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Does treatment by a specialist physiotherapist change pain and function in young adults with symptoms from femoroacetabular impingement? A pilot project for a randomised controlled trial

Abstract

Aim

Femoroacetabular impingement (FAI) is recognised as a source of hip pain but the effect of conservative treatment remains untested. This pilot study aimed to inform and evaluate the methods required to conduct a substantive trial comparing the effect of treatment by a physiotherapist versus routine care on the symptoms of FAI.

Design

A parallel group, pilot randomised controlled trial (RCT).

Setting

A single NHS acute hospital trust, Devon, England.

Participants

30 adults with symptomatic FAI were recruited. 23 (77%) completed the study.

Interventions

Intervention was 3 months of treatment by a specialist physiotherapist. The control group received routine care.

Main outcomes

Change in pain and function was measured using a Visual Analogue Scale, Non Arthritic Hip Score (NAHS), Lower Extremity Functional Score (LEFS) and Hip Outcome Score.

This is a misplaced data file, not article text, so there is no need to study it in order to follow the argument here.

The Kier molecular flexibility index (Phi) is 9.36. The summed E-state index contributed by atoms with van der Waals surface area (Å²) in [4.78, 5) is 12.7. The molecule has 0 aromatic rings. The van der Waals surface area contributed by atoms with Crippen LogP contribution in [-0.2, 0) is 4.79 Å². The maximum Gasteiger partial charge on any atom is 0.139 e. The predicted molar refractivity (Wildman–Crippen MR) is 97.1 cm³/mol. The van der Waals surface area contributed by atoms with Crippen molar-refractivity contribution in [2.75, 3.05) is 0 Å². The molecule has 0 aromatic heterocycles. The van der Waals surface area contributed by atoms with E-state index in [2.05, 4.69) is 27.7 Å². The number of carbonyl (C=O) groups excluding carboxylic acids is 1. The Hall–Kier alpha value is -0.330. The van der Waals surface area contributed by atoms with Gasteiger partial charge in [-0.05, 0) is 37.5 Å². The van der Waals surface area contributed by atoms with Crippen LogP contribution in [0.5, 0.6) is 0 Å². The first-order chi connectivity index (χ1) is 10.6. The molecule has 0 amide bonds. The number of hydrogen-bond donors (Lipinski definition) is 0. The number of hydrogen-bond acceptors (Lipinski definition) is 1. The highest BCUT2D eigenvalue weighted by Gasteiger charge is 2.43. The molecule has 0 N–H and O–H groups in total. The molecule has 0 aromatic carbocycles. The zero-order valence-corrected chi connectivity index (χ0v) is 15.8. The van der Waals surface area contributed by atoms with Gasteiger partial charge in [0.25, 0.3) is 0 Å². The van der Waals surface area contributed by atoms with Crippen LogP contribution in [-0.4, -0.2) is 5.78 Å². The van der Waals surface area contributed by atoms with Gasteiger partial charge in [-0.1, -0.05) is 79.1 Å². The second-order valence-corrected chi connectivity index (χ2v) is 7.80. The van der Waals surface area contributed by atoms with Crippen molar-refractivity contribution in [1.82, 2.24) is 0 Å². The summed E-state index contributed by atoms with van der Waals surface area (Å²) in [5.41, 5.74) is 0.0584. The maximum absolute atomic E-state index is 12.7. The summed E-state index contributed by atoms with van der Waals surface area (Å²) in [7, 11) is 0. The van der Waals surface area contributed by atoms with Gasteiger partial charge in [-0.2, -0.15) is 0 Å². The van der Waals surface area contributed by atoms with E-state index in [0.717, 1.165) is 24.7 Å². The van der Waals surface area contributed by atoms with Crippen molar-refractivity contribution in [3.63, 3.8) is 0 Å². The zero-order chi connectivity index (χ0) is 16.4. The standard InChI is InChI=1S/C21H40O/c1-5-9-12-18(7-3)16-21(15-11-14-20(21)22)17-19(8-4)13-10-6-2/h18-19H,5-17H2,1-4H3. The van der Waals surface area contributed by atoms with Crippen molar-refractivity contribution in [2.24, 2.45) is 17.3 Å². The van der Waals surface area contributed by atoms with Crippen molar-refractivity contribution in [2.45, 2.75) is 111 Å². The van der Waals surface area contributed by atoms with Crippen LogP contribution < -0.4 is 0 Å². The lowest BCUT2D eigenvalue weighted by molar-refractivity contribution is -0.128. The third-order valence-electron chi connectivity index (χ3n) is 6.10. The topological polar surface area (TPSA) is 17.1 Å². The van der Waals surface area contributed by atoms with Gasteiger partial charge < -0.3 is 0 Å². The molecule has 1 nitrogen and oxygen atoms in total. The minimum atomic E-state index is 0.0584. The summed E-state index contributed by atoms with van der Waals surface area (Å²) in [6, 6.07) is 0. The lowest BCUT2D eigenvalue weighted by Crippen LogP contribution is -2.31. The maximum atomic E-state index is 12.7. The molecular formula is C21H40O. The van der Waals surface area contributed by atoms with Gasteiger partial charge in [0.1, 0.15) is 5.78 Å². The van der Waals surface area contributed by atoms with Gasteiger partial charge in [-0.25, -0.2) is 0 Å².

Results

Participants in the intervention arm undertook a personalised exercise programme to improve pelvic and femoral control plus advice on posture, activity pacing and pain relief. The mean change in NAHS for the intervention group was 12.7 (95% CI 4.7 to 20.7) and 1.8 (95% CI −5.3 to 9.0) in the control group; Median change in LEFS was 11.5 (95% CI 5.0 to 26.0) versus −1.0 (95% CI −7.0 to 4.0). This improvement in LEFS was beyond minimal clinically important difference in the intervention group. Pain scores improved marginally in both groups.

Conclusions

Methodological strengths and weaknesses were successfully identified for a substantive study. Further research is needed to evaluate the relative influence of structural and neuromuscular features on symptoms of FAI and the role of conservative treatment.

Cite this article

Does treatment by a specialist physiotherapist change pain and function in young adults with symptoms from femoroacetabular impingement? A pilot project for a randomised controlled trial.

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